Hard Core Logo is as beloved a movie as this country has ever produced. Bruce McDonald’s 1996 punk rock road trip movie illustrates the better-to-burn-out-than-to-fade-away ethos in memorable style. It played at Cannes, made Hugh Dillon a film star and gave Canadian punk band Billy Talent their name.
So why did McDonald take almost fifteen years to make Hard Core Logo 2?
“It’s a hard question to answer because there isn’t a lot of logic to it,” he says. “It was more, ‘Wow, we had fun making the first one. Let’s go back for the fun of it.’ Then it was actually just getting around to doing the work. That’s the long time aspect of it, getting the energy to actually do the work.”
Fate also played a role.
“Timing is a sort of series of triggers where the world seems to offer up elements,” he says. “When I met Care (Failure, Die Mannequin lead singer and star of HCL2), I thought she seems to be a female version of Hard Core Logo. Meeting her added this curveball to the world. If we go back there what are we going to do? And suddenly she helped answer that question.”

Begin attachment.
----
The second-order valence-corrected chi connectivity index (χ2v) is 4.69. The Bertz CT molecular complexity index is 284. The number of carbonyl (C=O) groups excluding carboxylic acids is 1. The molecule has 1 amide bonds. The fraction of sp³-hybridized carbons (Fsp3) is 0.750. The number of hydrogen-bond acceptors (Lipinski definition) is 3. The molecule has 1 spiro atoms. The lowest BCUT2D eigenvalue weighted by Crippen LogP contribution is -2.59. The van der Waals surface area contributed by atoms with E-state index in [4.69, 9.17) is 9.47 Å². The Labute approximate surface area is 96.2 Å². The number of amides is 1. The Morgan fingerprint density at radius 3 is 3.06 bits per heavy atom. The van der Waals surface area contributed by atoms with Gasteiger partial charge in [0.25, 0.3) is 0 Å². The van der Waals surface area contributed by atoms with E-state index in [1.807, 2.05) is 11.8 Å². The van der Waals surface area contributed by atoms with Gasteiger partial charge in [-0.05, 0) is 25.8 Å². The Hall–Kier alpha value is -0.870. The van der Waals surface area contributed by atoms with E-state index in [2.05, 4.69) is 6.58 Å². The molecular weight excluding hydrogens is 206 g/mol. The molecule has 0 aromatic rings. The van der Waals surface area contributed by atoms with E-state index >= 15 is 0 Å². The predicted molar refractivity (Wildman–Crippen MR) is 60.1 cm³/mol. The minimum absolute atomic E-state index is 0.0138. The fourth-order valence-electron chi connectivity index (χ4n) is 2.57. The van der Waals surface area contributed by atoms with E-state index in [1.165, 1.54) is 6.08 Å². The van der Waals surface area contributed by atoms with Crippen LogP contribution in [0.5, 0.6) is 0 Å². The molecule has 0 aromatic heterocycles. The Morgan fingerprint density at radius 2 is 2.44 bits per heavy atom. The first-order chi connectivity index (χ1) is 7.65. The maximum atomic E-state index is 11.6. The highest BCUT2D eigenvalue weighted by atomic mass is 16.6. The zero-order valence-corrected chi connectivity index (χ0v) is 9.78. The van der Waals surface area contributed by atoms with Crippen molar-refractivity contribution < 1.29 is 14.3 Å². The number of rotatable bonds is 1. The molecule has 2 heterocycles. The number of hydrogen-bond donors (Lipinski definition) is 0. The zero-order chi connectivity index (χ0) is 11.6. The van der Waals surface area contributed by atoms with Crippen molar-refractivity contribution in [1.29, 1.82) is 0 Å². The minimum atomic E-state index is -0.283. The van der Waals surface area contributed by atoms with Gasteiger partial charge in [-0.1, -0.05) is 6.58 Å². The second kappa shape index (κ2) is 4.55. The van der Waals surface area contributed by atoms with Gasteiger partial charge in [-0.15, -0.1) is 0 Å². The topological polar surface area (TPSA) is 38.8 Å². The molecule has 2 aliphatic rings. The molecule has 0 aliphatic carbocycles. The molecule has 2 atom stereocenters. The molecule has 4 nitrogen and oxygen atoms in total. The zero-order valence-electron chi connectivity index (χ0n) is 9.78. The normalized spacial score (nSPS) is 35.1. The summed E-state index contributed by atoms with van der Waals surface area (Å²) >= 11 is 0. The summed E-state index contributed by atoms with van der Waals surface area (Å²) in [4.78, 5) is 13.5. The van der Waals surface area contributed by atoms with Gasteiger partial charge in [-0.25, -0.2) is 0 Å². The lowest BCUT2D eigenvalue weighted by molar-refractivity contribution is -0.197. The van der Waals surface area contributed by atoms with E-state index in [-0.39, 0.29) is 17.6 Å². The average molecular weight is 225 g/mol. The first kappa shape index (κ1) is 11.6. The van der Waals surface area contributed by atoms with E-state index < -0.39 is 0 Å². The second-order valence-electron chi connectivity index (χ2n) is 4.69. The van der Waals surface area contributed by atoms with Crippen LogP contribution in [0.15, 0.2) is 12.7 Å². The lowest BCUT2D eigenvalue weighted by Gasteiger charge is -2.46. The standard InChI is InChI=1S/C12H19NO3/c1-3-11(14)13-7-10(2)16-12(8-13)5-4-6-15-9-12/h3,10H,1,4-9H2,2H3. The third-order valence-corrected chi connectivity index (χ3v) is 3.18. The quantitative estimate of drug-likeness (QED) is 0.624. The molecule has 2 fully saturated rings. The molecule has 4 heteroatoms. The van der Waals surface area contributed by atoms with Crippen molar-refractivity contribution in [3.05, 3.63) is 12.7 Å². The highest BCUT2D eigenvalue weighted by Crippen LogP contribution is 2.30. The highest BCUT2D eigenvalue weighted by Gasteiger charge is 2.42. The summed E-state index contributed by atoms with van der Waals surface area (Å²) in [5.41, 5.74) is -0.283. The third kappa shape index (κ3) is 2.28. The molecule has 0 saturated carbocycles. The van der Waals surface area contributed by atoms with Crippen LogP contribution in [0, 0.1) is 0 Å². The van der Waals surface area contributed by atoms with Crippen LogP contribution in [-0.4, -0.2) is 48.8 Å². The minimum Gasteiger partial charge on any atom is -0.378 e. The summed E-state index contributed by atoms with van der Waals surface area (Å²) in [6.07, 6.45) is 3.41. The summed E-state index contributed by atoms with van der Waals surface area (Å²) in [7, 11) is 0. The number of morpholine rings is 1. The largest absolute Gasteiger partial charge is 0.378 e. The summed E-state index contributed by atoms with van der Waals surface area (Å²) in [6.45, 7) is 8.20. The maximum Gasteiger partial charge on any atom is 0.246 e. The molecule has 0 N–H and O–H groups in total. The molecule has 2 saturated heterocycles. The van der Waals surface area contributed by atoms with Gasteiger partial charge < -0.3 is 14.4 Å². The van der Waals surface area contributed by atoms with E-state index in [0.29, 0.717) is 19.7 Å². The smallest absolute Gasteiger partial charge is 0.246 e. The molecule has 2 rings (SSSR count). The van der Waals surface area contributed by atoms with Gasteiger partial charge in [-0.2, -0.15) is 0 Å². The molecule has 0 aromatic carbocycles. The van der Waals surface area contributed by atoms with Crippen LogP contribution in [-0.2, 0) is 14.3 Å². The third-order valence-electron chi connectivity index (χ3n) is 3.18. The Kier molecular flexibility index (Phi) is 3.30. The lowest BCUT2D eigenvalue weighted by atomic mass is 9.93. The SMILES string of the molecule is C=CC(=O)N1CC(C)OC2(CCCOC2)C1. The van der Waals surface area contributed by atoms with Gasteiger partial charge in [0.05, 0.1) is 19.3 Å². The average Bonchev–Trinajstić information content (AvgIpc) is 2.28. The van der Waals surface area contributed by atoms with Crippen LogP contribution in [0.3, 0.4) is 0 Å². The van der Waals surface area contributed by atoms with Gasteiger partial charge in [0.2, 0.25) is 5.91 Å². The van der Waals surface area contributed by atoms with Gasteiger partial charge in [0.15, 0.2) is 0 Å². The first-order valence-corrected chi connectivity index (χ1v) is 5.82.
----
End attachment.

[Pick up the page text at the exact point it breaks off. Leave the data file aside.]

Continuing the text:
The new film doesn’t pick up where the last one so notoriously left off—number one’s closing moments are as shocking as they memorable–but instead riffs off the spirit of the original, literally. Care Failure is a punk rock singer who may be possessed by the spirit of Joe Dick, the character Dillon played in the original.
“If you had to genre-ize it,” McDonald says, “it would be a personal-doc-rockumenatry-ghost-story. When you are dealing with ghosts and spirits suddenly you’re kind of opening a door to bigger questions—spooky questions, mortality questions.”
Hard Core Logo 2 has a much different feel than the original, but McDonald hopes fans will follow along.
“There are echoes of the past but it was not a direct aim at the past,” he says. “I was wifeless and childless and now there’s a big change. I think a lot of people who were fans of the first movie are different now as well. Your current state of being is reflected in the things you are interested in and the stories you are telling.”
In the end McDonald hopes the movie provides “good laughs, awesome music and that little reminder that life is beautiful.”